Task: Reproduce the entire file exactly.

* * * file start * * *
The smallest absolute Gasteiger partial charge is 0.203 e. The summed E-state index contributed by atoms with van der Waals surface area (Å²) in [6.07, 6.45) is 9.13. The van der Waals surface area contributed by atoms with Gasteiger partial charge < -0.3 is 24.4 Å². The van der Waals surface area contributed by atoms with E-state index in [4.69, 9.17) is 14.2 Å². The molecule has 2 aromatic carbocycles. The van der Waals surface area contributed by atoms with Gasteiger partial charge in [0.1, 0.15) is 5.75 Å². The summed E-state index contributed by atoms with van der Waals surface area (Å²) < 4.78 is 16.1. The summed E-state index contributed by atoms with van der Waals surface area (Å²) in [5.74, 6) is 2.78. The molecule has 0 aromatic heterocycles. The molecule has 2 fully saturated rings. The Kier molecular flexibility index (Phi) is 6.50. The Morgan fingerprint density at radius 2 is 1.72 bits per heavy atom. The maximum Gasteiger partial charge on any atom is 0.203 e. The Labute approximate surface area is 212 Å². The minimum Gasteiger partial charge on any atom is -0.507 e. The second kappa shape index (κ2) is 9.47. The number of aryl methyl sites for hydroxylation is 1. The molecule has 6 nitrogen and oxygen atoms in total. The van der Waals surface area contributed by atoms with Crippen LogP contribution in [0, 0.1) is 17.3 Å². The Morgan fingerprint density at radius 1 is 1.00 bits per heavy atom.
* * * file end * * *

The smallest absolute Gasteiger partial charge is 0.203 e. The summed E-state index contributed by atoms with van der Waals surface area (Å²) in [6.07, 6.45) is 9.13. The van der Waals surface area contributed by atoms with Gasteiger partial charge < -0.3 is 24.4 Å². The van der Waals surface area contributed by atoms with E-state index in [4.69, 9.17) is 14.2 Å². The molecule has 2 aromatic carbocycles. The van der Waals surface area contributed by atoms with Gasteiger partial charge in [0.1, 0.15) is 5.75 Å². The summed E-state index contributed by atoms with van der Waals surface area (Å²) < 4.78 is 16.1. The summed E-state index contributed by atoms with van der Waals surface area (Å²) in [5.74, 6) is 2.78. The molecule has 0 aromatic heterocycles. The molecule has 2 fully saturated rings. The Kier molecular flexibility index (Phi) is 6.50. The Morgan fingerprint density at radius 2 is 1.72 bits per heavy atom. The maximum Gasteiger partial charge on any atom is 0.203 e. The Labute approximate surface area is 212 Å². The minimum Gasteiger partial charge on any atom is -0.507 e. The second kappa shape index (κ2) is 9.47. The number of aryl methyl sites for hydroxylation is 1. The molecule has 6 nitrogen and oxygen atoms in total. The van der Waals surface area contributed by atoms with Crippen LogP contribution in [0, 0.1) is 17.3 Å². The Morgan fingerprint density at radius 1 is 1.00 bits per heavy atom.